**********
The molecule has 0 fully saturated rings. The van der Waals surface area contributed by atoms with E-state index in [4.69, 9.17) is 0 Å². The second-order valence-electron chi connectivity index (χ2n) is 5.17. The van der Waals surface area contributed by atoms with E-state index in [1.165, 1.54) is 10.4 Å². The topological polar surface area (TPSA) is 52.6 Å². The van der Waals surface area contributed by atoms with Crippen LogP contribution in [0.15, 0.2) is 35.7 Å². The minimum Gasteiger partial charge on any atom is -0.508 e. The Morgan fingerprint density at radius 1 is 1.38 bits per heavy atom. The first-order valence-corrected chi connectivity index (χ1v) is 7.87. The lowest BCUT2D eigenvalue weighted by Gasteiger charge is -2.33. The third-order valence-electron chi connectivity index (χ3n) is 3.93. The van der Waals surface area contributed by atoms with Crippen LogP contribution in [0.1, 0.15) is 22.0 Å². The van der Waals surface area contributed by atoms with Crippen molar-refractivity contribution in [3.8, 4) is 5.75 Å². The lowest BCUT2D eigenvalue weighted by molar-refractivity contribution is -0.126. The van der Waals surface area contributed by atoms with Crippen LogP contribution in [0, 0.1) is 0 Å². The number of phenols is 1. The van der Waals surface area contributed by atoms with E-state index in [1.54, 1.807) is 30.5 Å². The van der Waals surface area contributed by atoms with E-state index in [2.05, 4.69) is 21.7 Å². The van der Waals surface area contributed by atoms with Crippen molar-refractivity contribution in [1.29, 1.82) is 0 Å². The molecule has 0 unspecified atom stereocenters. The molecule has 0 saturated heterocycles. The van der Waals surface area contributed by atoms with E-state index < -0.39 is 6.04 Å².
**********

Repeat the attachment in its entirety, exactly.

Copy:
The molecule has 0 fully saturated rings. The van der Waals surface area contributed by atoms with E-state index in [4.69, 9.17) is 0 Å². The second-order valence-electron chi connectivity index (χ2n) is 5.17. The van der Waals surface area contributed by atoms with E-state index in [1.165, 1.54) is 10.4 Å². The topological polar surface area (TPSA) is 52.6 Å². The van der Waals surface area contributed by atoms with Crippen LogP contribution in [0.15, 0.2) is 35.7 Å². The minimum Gasteiger partial charge on any atom is -0.508 e. The Morgan fingerprint density at radius 1 is 1.38 bits per heavy atom. The first-order valence-corrected chi connectivity index (χ1v) is 7.87. The lowest BCUT2D eigenvalue weighted by Gasteiger charge is -2.33. The third-order valence-electron chi connectivity index (χ3n) is 3.93. The van der Waals surface area contributed by atoms with Crippen LogP contribution in [0.1, 0.15) is 22.0 Å². The van der Waals surface area contributed by atoms with Crippen molar-refractivity contribution in [3.8, 4) is 5.75 Å². The lowest BCUT2D eigenvalue weighted by molar-refractivity contribution is -0.126. The van der Waals surface area contributed by atoms with Crippen LogP contribution in [0, 0.1) is 0 Å². The number of phenols is 1. The van der Waals surface area contributed by atoms with E-state index in [1.54, 1.807) is 30.5 Å². The van der Waals surface area contributed by atoms with E-state index in [2.05, 4.69) is 21.7 Å². The van der Waals surface area contributed by atoms with Crippen molar-refractivity contribution in [1.29, 1.82) is 0 Å². The molecule has 0 unspecified atom stereocenters. The molecule has 0 saturated heterocycles. The van der Waals surface area contributed by atoms with E-state index < -0.39 is 6.04 Å².